# Test failing with long definitions


The following example should make everything clear.

\documentclass{article}
\makeatletter
\def\@defit{it}
\long\def\@longdefit{it}
\newcommand{\@ncit}{it}
\newcommand*{\@ncsit}{it}
\newcommand{\itcheck}{%
\ifx\f@shape\@defit
The test from \textnormal{\textbackslash\texttt{def}} found the italic shape.
\else
\fi\par
\ifx\f@shape\@longdefit
The test from \textnormal{\textbackslash\texttt{long}\textbackslash\texttt{def}} found the italic shape.
\else
\fi\par
\ifx\f@shape\@ncit
The test from \textnormal{\textbackslash\texttt{newcommand}} found the italic shape.
\else
\fi\par
\ifx\f@shape\@ncsit
The test from \textbackslash\textnormal{\texttt{newcommand*}} found the italic shape.
\else
\fi%
}
\makeatother
\begin{document}
\itshape\itcheck
\end{document}


I would have expected all tests to return true. Why is it not the case?

• a long definition is never ifx equal to a non long one. May 24, 2020 at 20:34
• There is no reason to define a macro without parameter as long. Its behavior is exactly the same as no-long version of such macro. This is the reason, why \f@shape is defined as no-long. And your long definition of macros without parameters are irrelevant. May 25, 2020 at 19:00
• @wipet That seems indeed very logical. Thanks! I should probably just take the time to read a proper introduction to TeX one of these days. May 26, 2020 at 2:15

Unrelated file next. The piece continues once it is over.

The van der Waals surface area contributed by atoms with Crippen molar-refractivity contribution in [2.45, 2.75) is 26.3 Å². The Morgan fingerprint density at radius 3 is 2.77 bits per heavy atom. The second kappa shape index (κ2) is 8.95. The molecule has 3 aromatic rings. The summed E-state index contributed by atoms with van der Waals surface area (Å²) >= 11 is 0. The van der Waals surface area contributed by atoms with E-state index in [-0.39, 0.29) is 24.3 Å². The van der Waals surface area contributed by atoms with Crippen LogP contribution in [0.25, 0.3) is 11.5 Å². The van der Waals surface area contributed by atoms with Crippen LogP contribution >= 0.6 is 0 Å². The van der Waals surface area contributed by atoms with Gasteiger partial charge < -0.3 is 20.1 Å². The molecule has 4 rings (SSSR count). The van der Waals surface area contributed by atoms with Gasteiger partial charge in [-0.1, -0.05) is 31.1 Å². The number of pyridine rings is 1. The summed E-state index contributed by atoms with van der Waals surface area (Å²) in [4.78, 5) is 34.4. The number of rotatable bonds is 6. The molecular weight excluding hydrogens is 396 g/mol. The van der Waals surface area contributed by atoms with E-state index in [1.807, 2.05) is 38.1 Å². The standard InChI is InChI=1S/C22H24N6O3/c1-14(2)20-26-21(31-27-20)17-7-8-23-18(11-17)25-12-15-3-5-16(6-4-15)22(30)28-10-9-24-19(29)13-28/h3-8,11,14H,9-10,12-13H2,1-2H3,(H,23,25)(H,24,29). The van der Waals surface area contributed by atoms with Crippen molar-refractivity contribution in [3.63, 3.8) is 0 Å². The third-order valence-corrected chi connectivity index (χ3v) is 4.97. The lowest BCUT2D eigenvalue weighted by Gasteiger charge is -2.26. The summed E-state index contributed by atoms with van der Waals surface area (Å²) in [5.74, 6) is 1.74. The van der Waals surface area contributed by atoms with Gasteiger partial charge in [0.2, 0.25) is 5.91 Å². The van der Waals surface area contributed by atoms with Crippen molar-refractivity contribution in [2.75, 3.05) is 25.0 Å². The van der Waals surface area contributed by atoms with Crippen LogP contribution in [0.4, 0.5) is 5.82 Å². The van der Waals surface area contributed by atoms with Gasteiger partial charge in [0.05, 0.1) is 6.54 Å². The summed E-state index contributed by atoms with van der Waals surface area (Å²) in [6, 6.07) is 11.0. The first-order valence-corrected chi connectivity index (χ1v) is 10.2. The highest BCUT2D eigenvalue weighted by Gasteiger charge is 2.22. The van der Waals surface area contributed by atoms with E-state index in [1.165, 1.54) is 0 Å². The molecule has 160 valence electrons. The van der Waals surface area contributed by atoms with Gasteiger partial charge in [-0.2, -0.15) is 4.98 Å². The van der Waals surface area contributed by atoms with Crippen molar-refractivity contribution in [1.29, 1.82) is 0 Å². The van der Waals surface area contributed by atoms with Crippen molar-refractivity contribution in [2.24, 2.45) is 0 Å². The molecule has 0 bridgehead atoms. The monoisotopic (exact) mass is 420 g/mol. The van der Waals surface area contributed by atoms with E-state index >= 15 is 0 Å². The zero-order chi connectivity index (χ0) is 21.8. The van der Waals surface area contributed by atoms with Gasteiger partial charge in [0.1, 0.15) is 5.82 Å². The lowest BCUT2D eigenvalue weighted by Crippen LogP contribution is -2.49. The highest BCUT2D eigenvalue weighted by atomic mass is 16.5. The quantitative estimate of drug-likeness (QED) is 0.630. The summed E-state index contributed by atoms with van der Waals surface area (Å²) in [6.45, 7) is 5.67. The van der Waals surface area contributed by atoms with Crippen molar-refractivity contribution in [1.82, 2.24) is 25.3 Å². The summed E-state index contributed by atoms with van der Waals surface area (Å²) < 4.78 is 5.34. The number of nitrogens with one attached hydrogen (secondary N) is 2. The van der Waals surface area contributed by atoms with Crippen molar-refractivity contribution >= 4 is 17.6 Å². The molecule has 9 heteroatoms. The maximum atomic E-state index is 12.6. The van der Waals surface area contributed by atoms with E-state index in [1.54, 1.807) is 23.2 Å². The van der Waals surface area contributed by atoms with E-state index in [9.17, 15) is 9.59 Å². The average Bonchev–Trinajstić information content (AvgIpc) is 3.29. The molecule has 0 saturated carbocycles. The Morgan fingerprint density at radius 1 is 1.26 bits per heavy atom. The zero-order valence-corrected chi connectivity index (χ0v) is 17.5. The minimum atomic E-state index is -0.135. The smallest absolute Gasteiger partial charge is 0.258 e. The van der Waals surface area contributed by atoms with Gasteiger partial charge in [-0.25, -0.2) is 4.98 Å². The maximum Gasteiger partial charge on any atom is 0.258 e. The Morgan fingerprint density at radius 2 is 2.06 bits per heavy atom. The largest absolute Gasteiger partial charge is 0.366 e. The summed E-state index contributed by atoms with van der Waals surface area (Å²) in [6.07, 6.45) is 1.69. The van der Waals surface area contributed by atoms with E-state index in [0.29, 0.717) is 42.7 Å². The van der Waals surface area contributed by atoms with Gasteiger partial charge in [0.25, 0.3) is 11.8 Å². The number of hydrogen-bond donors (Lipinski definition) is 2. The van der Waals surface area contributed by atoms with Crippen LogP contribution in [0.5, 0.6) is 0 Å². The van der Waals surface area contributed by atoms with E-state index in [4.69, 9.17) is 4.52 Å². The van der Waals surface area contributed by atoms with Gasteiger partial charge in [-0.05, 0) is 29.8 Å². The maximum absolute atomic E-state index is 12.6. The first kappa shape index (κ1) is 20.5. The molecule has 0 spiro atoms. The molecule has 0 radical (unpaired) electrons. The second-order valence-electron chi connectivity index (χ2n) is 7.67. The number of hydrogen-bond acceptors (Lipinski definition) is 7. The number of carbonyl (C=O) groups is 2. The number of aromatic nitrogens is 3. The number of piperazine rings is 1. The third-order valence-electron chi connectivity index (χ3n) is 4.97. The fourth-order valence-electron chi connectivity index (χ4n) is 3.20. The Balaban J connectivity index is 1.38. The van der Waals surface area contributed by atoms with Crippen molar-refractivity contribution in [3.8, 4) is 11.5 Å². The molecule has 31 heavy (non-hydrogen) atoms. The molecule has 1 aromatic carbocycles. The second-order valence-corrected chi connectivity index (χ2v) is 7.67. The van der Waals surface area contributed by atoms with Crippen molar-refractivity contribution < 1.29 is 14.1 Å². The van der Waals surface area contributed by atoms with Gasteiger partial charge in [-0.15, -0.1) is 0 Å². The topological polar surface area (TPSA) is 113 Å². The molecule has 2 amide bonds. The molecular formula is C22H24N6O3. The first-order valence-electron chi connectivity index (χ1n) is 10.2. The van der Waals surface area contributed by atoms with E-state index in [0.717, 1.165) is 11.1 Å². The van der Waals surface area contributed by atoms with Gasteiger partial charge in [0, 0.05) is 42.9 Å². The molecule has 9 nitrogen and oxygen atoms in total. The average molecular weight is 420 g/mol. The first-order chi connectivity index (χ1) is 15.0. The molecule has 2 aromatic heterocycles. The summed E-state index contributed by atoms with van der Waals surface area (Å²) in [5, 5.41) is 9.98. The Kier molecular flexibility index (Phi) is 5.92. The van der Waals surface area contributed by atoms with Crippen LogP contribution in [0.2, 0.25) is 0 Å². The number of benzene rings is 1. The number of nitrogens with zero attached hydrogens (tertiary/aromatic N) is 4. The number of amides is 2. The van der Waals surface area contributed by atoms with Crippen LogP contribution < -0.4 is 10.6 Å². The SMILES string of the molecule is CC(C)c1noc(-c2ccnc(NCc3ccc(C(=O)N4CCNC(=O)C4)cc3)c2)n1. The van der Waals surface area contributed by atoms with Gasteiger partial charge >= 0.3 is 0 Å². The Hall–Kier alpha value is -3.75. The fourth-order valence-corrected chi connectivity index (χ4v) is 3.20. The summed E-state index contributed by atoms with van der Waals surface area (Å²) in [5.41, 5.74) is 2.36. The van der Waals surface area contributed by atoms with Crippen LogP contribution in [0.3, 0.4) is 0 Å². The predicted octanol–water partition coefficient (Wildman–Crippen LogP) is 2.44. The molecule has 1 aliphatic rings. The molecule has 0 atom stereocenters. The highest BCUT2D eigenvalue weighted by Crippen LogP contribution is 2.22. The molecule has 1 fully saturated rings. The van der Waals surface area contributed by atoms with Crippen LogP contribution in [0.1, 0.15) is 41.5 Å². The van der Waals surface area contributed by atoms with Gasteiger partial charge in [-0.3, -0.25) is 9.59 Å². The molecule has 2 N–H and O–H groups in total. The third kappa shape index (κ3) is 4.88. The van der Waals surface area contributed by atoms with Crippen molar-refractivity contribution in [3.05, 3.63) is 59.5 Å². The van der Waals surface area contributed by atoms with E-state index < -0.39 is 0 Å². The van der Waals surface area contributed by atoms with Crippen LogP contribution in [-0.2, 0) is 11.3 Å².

• ... to read a proper introduction to TeX: I wrote TeX in a Nutshell at these days. It is released at CTAN. May 26, 2020 at 4:20
• @wipet Interesting, I'll take a look! :-) May 26, 2020 at 16:20

With plain TeX, which is simpler: the code

\def\shortfoo{foo}
\long\def\longfoo{foo}

\ifx\shortfoo\longfoo\message{EQUAL}\else\message{DIFFERENT}\fi
\bye


will show DIFFERENT on the terminal.

Two macros are considered equal by \ifx if

1. their parameter text is the same;
2. their replacement text is the same;
3. their status with respect to \long and \outer is the same.

With e-TeX there is also another status to keep in mind: \protected.

If you're sure that your macros expand to character tokens, then

\ifnum\pdfstrcmp{\shortfoo}{\longfoo}=0


will return true. The pdftex primitive is called \strcmp in XeTeX and is missing from LuaTeX (the package pdftexcmds provides a Lua replacement). You can \usepackage{pdftexcmds} (or \input pdftexcmds.sty in plain TeX) and call it as \pdf@strcmp in the three engines.

• Thanks! It seems clearer to me now. So I understand that the tests in my example failed because \f@shape is not \long. Maybe this will seem to be a weird question for a more experienced user, but is there some kind of rule of thumb to know which commands are \long and which are not? I only knew the \f@shape command from this answer, should I have guessed it was not \long? May 25, 2020 at 2:53